But this season I'll be adding another spray to the schedule. In mid-February, I'll be applying a spray of 8% soybean oil. The reason for this spray is to delay budbreak in an attempt to avoid damage from spring frost events. I recently saw Imed Dami of Ohio State University give a convincing presentation on the affects of spring oil applications. Dami who puts out a useful grape-wine newsletter at OSU, studied both stylet oil and vegetable oil, and the latter had fewer problems with pytotoxicity and reduction in yield. But at a rate of 8% or less, vegetable (soybean) oil sprays delayed budbreak anywhere from 2 to 19 days under the right conditions. Also, vines deacclimated slower. Deacclimation is the process of getting ready for spring, and vines that start this process are more susceptible to freeze and frost events. Dami recommends using a spreader-sticker like Latron B-1956 at 1% along with your 8% oil. He says that you can spray 200 gallons or more per acre.

The best way to keep your buds from getting fried by frost events is to do whatever you can to delay budbreak. That means pruning as late in the season as possible, or even rough pruning, leaving longer spurs or canes; the buds on the end of a spur or cane will break first, delaying those closer to the trunk. If you leave long canes, it could delay some of the buds you intend to keep by a few days.

So late pruning, rough pruning and oil applications are three methods to keep those buds from breaking until after frost danger has passed. It's a lot more work, and it may help or it may not be necessary. In the worst case scenario, you can do all these things and still experience damage. But that's the nature of nature.

One note on the spray rig in the photo. That's what I use for my test vineyard, and it will probably get me through my first pair of seasons in my 1/2 acre planting. After that I'll want to switch to an airblast sprayer to make sure I get good coverage on the fruit, since vinifera is more sensitive to diseases. It's an ATV sprayer that runs on a 12 volt battery, plus a gas mask, rubber boots, chemical gloves. I pull it up and down the hill in a hand cart. Only the disposable plastic suit is missing. I really hate all this stuff, but you gotta do what you gotta do. If I someday strike it rich I'll move somewhere where I don't need to spray.

Sunday, January 6, 2008

January vineyard calendar

After two seventy degree days, all of the recent snow cover is gone. The ice that you can see on these Norton vines has melted. It's strange weather for early January, and I hope it doesn't begin to deacclimate the vines before a new cold snap. Would be much better for the vines if it were to get cold and stay cold. As I sit here now I see a brown bat circling outside, something I've never notice before this time of the winter, and also never this early in the day. Aren't they supposed to hibernate? I picked up a tick in the vineyard today as well. All this strange weather comes after my local power company mailed us an entire magazine denouncing climate change. They say it's just a frenzy stirred up for political purposes, and that it's a way for university scientists to score grants. Here's a quote: "Global Warming has become a $4 billion per year industry." Oh, and how many billions did Exxon bring home last year? Forty-something, I believe. That's the fossil fuel racket; they'll say anything to keep the dough rolling in. Sorry for getting off track. You can always trust your local coal pusher when it comes to sound climate science, right?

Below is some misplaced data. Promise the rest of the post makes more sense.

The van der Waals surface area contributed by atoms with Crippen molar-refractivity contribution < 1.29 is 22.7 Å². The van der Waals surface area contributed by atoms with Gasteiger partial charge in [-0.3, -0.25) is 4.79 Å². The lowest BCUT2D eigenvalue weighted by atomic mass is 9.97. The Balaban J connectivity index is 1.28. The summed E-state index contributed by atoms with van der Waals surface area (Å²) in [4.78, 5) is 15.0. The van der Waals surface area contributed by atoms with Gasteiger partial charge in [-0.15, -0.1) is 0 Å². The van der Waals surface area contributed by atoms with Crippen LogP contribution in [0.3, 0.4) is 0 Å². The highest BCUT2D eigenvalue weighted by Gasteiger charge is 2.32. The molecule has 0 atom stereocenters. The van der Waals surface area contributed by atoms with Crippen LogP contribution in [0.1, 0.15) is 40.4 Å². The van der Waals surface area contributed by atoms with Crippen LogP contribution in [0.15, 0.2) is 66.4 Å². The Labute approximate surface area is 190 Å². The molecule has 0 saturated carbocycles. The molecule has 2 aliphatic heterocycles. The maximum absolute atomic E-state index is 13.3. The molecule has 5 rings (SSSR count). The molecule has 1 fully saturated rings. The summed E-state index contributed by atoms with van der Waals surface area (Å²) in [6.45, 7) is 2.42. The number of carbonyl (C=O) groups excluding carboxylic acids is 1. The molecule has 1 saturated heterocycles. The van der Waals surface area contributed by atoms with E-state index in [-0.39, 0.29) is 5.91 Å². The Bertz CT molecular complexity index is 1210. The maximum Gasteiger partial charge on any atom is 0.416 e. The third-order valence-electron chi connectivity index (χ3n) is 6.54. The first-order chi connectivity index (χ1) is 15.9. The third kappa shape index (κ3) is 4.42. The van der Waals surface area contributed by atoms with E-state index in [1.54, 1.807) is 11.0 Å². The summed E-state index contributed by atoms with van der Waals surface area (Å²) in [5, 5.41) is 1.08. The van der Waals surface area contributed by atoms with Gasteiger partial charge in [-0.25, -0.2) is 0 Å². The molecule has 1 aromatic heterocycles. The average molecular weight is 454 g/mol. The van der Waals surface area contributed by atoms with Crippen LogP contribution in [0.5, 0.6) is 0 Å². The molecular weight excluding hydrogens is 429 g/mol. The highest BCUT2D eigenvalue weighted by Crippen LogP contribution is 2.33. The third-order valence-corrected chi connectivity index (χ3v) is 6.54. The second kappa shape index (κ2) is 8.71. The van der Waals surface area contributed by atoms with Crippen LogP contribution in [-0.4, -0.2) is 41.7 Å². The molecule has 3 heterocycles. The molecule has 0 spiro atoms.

Well, I'll still pretend like it's a typical January and mid-winter rather than spring. Here's my vineyard calendar for this month.

  1. Make a pre-planting checklist of everything that needs to happen before the new vines arrive from the nursery in March

  2. Place order for all of required planting/trellis materials

  3. Review reference materials: is there anything new that has been published? Are there new editions of materials such as the trusty spray guide?

  4. Pre-prune heartier varietals. I wouldn't touch vinifera varietals until March if possible, though, to help delay budbreak. Right now I'm just doing a little clean-up on Nortons.

  5. Check your applicator/chemical license to ensure it's up to date and place order for all early season sprays. I'll now include a March application of soybean oil to help delay budbreak. This is on top of the usual early lime-sulfur sprays

  6. Review your business plan and see how you're making progress on long-term goals

  7. Meet with your accountant to get paperwork ready for tax season

  8. Cook and eat well, and drink lots of good wine

To augment my final item, I should mention that my recent favorite budget-friendly finds are a Clare Valley Austrailan Riesling and Primus, a Carmenere, Cab Sauv and Merlot blend from Chile. Both around ten bucks. The Riesling was un-German. Not that I have anything against the German version, but this was bone dry and raw, maybe even a bit of straw or grass. Many folks don't like those characteristics, but I thought it was interesting on top of the the typical melon and citrus of the cooler climate versions, and it also might hint at the kind of Riesling that might develop in our hot summer conditions here in Missouri. I already want to amend my vine order and plant some. It's a tendency you have to learn to fight, otherwise you'll wind up with twenty rows of different grapes and twenty different budbreaks, veraisons, harvests, etc, plus not enough of anything to make a barrel.